When Gov. Mark Parkinson capitulated to Sunflower Electric Power Corporation and gave his stamp of approval to a monstrous coal-fired power plant in Western Kansas, he sucker-punched his predecessor Kathleen Sebelius, who had mustered the political courage to oppose the pollution-spewing facilities for a solid two years.
The new governor also gave the finger to thousands of Kansans who put exceptional pressure on their elected officials to hold the line against the dirty idea.
Still, Parkinson insists his behind-closed-doors' agreement is a win for the environment. Sure, we get some more coal, the governor reasons, but we also get lots of nice perks, like more wind power development and a funky algae experiment, too.
Too bad it's mostly greenwash.
Let us count the ways.
Today: Imaginary carbon offsets.
By now, every kindergarten student knows that coal-fired power plants spew huge amounts of carbon dioxide into the air. Never fear, though, because Mark Parkinson thought of that before he signed his agreement allowing Sunflower to construct a giant climate-change accelerator.
In the press release, the governor said the treaty included an "unprecedented level of carbon mitigation" to reduce the environmental impact. In effect, Parkinson hopes to "offset" the coal pollution by balancing it out with renewable energy.
Too bad all the wind turbines in the world won't suck a single pound of carbon dioxide out of the atmosphere. Even worse, Parkinson's carbon offsets are, at best, weak and, at worse, completely imaginary.
First, don't believe the lofty claims that the carbon
reduction measures entirely cleanse the project of any
impact on global warming. In a news conference announcing the deal last
week, Parkinson said, "It is entirely possible that the carbon impact
of this plant is zero or perhaps even less than zero."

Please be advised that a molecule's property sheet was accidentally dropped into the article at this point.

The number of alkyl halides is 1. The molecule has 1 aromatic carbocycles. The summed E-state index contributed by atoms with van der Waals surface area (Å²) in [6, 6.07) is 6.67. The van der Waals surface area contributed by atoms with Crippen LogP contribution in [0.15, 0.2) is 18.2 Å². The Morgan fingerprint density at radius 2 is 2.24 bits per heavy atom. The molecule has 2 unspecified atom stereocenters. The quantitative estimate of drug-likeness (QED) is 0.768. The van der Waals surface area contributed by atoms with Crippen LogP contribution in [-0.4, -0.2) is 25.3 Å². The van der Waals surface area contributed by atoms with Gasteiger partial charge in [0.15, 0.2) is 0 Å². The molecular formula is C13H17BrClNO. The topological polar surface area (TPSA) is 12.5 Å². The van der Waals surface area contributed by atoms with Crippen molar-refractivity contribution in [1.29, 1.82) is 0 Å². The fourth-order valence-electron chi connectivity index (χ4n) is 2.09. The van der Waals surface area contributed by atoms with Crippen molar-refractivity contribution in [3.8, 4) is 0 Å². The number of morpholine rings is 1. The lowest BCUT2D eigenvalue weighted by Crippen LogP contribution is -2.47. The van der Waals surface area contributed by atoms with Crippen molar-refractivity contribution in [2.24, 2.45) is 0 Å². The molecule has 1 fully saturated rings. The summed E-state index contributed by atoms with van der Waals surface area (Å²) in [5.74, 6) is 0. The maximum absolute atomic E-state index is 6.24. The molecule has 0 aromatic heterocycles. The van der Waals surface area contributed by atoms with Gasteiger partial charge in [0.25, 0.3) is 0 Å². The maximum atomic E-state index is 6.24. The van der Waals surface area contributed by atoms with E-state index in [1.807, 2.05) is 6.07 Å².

There's a fancy trick to that assertion, though. Remember, Sunflower
wanted to build two plants in Holcomb. Parkinson only sold out for one.
To get to zero carbon impact, Parkinson is counting as a reduction the plant that doesn't even exist.
That's not the only imaginary carbon. The agreement calls for the decommission of two oil-fired power stations owned by Sunflower in Garden City. The governor's office suggested scrapping those old clunkers would save 60,000 tons of carbon per year. Actually, governor, that number is a big fat zero. Even Sunflower officials admit the facilities have been inoperable for years.
The agreement also asks Sunflower to burn fuel that includes 10 percent biomass -- displacing some of the coal. That, the governor's office assessment suggests, will spare 950,000 tons of carbon dioxide per year.
But wait, there's an escape hatch! The agreement says Sunflower doesn't have to burn a single shred of biomass if it is "technically or economically unviable." Meaning: If biomass costs more than coal Sunflower doesn't have to do it. Craig Volland, with the Kansas Sierra Club, ran the numbers and found that
the price of agricultural waste will almost certainly far exceed the costs of the black stuff. So Sunflower will probably get a pass on that provision.
There's one more curious twist. The Excel document calculating and outlining the carbon savings wasn't produced by the governor's office. It wasn't drafted by the Kansas Department of Health and Environment, either. Click on the document's "properties" section and you'll see the author: Wayne Penrod, an engineer for Sunflower Electric Power Corporation.
Beth Martino, spokeswoman for Governor Parkinson, won't confirm the author. "The offsets were calculated as part of the confidential legal settlement negotiations," she wrote in an e-mail.